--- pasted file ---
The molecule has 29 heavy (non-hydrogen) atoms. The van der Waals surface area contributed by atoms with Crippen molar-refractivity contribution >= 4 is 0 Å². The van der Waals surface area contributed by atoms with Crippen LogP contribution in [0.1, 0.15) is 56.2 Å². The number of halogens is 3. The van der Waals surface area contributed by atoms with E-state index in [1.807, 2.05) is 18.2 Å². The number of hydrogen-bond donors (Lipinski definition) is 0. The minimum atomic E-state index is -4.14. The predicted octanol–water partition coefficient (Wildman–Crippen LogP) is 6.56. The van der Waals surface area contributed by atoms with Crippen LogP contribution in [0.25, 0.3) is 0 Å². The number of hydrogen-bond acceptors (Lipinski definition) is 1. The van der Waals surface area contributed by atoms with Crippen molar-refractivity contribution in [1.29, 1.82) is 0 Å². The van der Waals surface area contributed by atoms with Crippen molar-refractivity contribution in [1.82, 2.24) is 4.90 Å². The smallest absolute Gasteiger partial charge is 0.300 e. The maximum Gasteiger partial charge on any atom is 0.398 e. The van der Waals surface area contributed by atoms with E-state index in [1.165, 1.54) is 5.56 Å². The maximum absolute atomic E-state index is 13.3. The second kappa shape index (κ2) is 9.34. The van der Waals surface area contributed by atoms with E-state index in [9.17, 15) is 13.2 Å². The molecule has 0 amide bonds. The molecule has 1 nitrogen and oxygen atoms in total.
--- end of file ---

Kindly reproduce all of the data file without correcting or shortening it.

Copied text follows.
The molecule has 29 heavy (non-hydrogen) atoms. The van der Waals surface area contributed by atoms with Crippen molar-refractivity contribution >= 4 is 0 Å². The van der Waals surface area contributed by atoms with Crippen LogP contribution in [0.1, 0.15) is 56.2 Å². The number of halogens is 3. The van der Waals surface area contributed by atoms with E-state index in [1.807, 2.05) is 18.2 Å². The number of hydrogen-bond donors (Lipinski definition) is 0. The minimum atomic E-state index is -4.14. The predicted octanol–water partition coefficient (Wildman–Crippen LogP) is 6.56. The van der Waals surface area contributed by atoms with Crippen LogP contribution in [0.25, 0.3) is 0 Å². The number of hydrogen-bond acceptors (Lipinski definition) is 1. The van der Waals surface area contributed by atoms with Crippen molar-refractivity contribution in [1.29, 1.82) is 0 Å². The van der Waals surface area contributed by atoms with Crippen molar-refractivity contribution in [1.82, 2.24) is 4.90 Å². The smallest absolute Gasteiger partial charge is 0.300 e. The maximum Gasteiger partial charge on any atom is 0.398 e. The van der Waals surface area contributed by atoms with E-state index in [1.165, 1.54) is 5.56 Å². The maximum absolute atomic E-state index is 13.3. The second kappa shape index (κ2) is 9.34. The van der Waals surface area contributed by atoms with E-state index in [9.17, 15) is 13.2 Å². The molecule has 0 amide bonds. The molecule has 1 nitrogen and oxygen atoms in total.